Common methods to assuage an issue are often not based in a true understanding of what is going on in the horse. For example, we may surmise that laziness in the horse is being caused by a lack of energy so the solution we determine (logically enough) is to start feeding the horse a higher protein diet. Now the horse is behaving like a helium balloon on a string in a keen wind. But in reality the issue could be that the horse is simply not able to access and digest the constituents that are provided in the ration. Nutrition is a tricky business. Or perhaps we take advantage of science a different way and expense in the diagnostic capabilities of thermal imaging that reveals areas of inflammation or damage in the horse that require medical intervention with joint injections Or perhaps a topical application of a nanoscience based agent may be a simpler answer. The options are seemingly endless.
The ability of the horse to respond to our requests often hinges on our ability to solve a combination of riddles rather than just one.
Over supplementation of the horse is not the recipe for a successful outcome when trying to resolve a sincere issue the animal is experiencing and demonstrating. Keeping abreast of what products to use for what, and how they can marry together or are possibly contraindicated (given that is even known), requires careful research.
The formulation and exact specification and accuracy of the amount of ingredients proffered in any feed supplement is an important aspect to analyze and to understand. The most expensive products are often not the best. The stark reality is that every horse as an individual may respond differently to any other horse in regard to any nutritional support. The time needed to monitor the benefits of any newly added product to the horse’s feed bucket, and the time different supplements may take to exact a desired result, means the busy horse trainer will soon learn that changing just one thing at a time in the horse’s program is the only way to keep track of what’s working and what’s not.
It's great that as horse trainers and competitors in the world of equestrian sport, we have access to such a cornucopia of nutritional support and the hardcore research to continue our understanding of what makes our horses’ tick. But it is also wise to take a step back and self-evaluate what we are doing as the horse’s caregiver and partner in life.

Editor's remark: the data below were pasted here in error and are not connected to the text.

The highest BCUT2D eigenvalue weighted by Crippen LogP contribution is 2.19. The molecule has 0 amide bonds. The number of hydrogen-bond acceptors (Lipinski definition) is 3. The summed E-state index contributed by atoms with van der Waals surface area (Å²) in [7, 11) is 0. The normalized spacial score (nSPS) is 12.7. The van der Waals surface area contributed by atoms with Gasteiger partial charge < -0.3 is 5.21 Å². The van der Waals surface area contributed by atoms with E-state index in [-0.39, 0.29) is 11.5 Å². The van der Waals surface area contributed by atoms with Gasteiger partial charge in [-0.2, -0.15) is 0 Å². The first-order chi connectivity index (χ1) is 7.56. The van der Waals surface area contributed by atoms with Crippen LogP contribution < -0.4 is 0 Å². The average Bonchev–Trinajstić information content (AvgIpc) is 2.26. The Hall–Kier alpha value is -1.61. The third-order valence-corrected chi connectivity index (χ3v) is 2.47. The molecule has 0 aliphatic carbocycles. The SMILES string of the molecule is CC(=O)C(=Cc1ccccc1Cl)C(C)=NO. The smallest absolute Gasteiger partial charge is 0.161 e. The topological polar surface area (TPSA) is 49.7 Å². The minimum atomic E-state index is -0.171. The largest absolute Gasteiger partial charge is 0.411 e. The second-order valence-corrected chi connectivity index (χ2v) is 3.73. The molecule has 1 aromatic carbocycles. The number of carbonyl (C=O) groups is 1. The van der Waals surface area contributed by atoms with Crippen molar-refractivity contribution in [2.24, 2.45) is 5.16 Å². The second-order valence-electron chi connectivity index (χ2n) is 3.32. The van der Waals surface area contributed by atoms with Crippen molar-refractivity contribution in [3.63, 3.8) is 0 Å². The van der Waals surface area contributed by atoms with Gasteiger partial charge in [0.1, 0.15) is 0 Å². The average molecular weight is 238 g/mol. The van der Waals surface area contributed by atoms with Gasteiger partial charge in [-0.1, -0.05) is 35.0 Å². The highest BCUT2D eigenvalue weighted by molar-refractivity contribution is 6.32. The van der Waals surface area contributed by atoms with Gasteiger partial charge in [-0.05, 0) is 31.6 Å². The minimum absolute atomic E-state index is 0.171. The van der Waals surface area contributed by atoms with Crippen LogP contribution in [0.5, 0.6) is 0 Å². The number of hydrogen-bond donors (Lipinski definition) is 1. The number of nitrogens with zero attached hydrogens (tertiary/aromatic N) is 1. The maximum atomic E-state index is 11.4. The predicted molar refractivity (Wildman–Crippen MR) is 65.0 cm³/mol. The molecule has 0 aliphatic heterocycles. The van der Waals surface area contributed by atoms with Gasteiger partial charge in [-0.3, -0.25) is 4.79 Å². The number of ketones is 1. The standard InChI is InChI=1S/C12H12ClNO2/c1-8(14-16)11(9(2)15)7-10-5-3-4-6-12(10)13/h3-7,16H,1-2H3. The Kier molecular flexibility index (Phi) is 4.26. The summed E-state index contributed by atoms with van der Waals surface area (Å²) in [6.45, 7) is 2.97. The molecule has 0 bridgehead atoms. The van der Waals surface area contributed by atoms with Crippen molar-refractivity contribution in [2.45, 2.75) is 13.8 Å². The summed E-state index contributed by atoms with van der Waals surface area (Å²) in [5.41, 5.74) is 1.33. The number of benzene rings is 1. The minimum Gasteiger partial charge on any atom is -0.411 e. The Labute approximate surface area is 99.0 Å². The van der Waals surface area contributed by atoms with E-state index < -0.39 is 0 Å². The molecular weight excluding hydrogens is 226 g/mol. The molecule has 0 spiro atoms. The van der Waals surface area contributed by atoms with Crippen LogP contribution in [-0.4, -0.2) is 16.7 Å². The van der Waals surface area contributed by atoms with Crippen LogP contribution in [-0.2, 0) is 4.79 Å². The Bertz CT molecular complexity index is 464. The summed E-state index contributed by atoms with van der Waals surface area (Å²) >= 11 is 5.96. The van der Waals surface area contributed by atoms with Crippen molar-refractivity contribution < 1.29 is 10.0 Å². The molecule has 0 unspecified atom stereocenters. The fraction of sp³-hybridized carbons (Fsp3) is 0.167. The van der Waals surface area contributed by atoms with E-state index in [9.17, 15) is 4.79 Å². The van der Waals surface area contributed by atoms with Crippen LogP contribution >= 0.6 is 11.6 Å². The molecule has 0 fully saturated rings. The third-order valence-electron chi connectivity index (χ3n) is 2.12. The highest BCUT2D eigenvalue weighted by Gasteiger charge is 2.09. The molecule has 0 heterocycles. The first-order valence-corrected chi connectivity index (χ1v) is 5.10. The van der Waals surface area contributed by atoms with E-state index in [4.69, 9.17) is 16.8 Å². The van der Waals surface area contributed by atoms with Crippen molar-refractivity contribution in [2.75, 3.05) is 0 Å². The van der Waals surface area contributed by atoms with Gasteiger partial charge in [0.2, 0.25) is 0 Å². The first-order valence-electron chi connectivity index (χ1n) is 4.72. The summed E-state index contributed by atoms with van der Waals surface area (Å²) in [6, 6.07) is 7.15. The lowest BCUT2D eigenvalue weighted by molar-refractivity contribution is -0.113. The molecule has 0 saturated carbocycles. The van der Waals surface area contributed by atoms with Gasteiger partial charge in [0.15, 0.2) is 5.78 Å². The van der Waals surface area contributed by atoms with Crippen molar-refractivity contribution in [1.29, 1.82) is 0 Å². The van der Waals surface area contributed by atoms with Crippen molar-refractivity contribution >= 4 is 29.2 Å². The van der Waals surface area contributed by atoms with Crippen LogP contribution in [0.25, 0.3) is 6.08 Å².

To quote American author and leadership authority Meg Wheatley,
“Without reflection, we go blindly on our way, creating more unintended consequences, and failing to achieve anything useful.”
About Grand Meadows: Founded in 1989 by visionary Angela Slater, Grand Meadows is a leading horse health product and equine supplement manufacturer driven by the guiding principle of providing affordable, extremely high-quality science-backed horse products to help ensure horses look and feel their best.
For the past 35 years the company’s mission has been honored and developed further, by President Nick Hartog, who among other accomplishments is one of the founding members and current board member of the National Animal Supplement Council (NASC), an organization that has a profound impact on the safety, transparency, and legitimacy of the animal supplement industry.
Grand Meadow products are widely used and trusted across the entire horse community from Olympic medal winning competitors and successful horse racing trainers to backyard horse owners. Their equine supplements are highly regarded for their excellent quality resourced ingredients and completely accurate labelling and effective formulations. Learn more at https://www.grandmeadows.com/